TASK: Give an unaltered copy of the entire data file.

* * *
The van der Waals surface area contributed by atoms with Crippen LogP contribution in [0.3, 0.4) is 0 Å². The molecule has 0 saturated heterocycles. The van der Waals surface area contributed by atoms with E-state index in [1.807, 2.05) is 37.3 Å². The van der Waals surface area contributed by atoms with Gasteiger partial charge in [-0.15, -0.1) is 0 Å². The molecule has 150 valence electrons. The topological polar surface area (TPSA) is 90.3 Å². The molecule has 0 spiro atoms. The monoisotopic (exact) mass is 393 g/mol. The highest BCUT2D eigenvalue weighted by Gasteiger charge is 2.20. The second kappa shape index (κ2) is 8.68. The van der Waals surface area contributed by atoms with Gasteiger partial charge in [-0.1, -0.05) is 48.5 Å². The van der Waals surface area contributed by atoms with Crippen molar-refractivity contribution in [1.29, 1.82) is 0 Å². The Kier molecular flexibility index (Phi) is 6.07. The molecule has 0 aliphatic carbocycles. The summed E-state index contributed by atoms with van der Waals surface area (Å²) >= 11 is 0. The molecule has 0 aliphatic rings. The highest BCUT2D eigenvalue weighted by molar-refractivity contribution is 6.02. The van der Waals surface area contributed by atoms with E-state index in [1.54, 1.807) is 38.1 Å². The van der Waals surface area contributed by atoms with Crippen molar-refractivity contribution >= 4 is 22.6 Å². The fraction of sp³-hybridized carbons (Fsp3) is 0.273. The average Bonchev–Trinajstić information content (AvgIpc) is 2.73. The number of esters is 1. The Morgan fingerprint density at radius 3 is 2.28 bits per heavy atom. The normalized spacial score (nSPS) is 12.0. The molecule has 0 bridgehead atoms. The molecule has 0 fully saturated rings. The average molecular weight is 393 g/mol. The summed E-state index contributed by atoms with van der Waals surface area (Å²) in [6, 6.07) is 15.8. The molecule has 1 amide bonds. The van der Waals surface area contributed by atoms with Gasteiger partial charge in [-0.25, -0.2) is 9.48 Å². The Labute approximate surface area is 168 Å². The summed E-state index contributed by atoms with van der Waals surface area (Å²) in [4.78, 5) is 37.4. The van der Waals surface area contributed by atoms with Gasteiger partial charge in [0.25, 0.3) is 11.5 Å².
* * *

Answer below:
The van der Waals surface area contributed by atoms with Crippen LogP contribution in [0.3, 0.4) is 0 Å². The molecule has 0 saturated heterocycles. The van der Waals surface area contributed by atoms with E-state index in [1.807, 2.05) is 37.3 Å². The van der Waals surface area contributed by atoms with Gasteiger partial charge in [-0.15, -0.1) is 0 Å². The molecule has 150 valence electrons. The topological polar surface area (TPSA) is 90.3 Å². The molecule has 0 spiro atoms. The monoisotopic (exact) mass is 393 g/mol. The highest BCUT2D eigenvalue weighted by Gasteiger charge is 2.20. The second kappa shape index (κ2) is 8.68. The van der Waals surface area contributed by atoms with Gasteiger partial charge in [-0.1, -0.05) is 48.5 Å². The van der Waals surface area contributed by atoms with Crippen molar-refractivity contribution in [1.29, 1.82) is 0 Å². The Kier molecular flexibility index (Phi) is 6.07. The molecule has 0 aliphatic carbocycles. The summed E-state index contributed by atoms with van der Waals surface area (Å²) >= 11 is 0. The molecule has 0 aliphatic rings. The highest BCUT2D eigenvalue weighted by molar-refractivity contribution is 6.02. The van der Waals surface area contributed by atoms with E-state index in [1.54, 1.807) is 38.1 Å². The van der Waals surface area contributed by atoms with Crippen molar-refractivity contribution >= 4 is 22.6 Å². The fraction of sp³-hybridized carbons (Fsp3) is 0.273. The average Bonchev–Trinajstić information content (AvgIpc) is 2.73. The number of esters is 1. The Morgan fingerprint density at radius 3 is 2.28 bits per heavy atom. The normalized spacial score (nSPS) is 12.0. The molecule has 0 bridgehead atoms. The molecule has 0 fully saturated rings. The average molecular weight is 393 g/mol. The summed E-state index contributed by atoms with van der Waals surface area (Å²) in [6, 6.07) is 15.8. The molecule has 1 amide bonds. The van der Waals surface area contributed by atoms with Gasteiger partial charge in [-0.25, -0.2) is 9.48 Å². The Labute approximate surface area is 168 Å². The summed E-state index contributed by atoms with van der Waals surface area (Å²) in [4.78, 5) is 37.4. The van der Waals surface area contributed by atoms with Gasteiger partial charge in [0.25, 0.3) is 11.5 Å².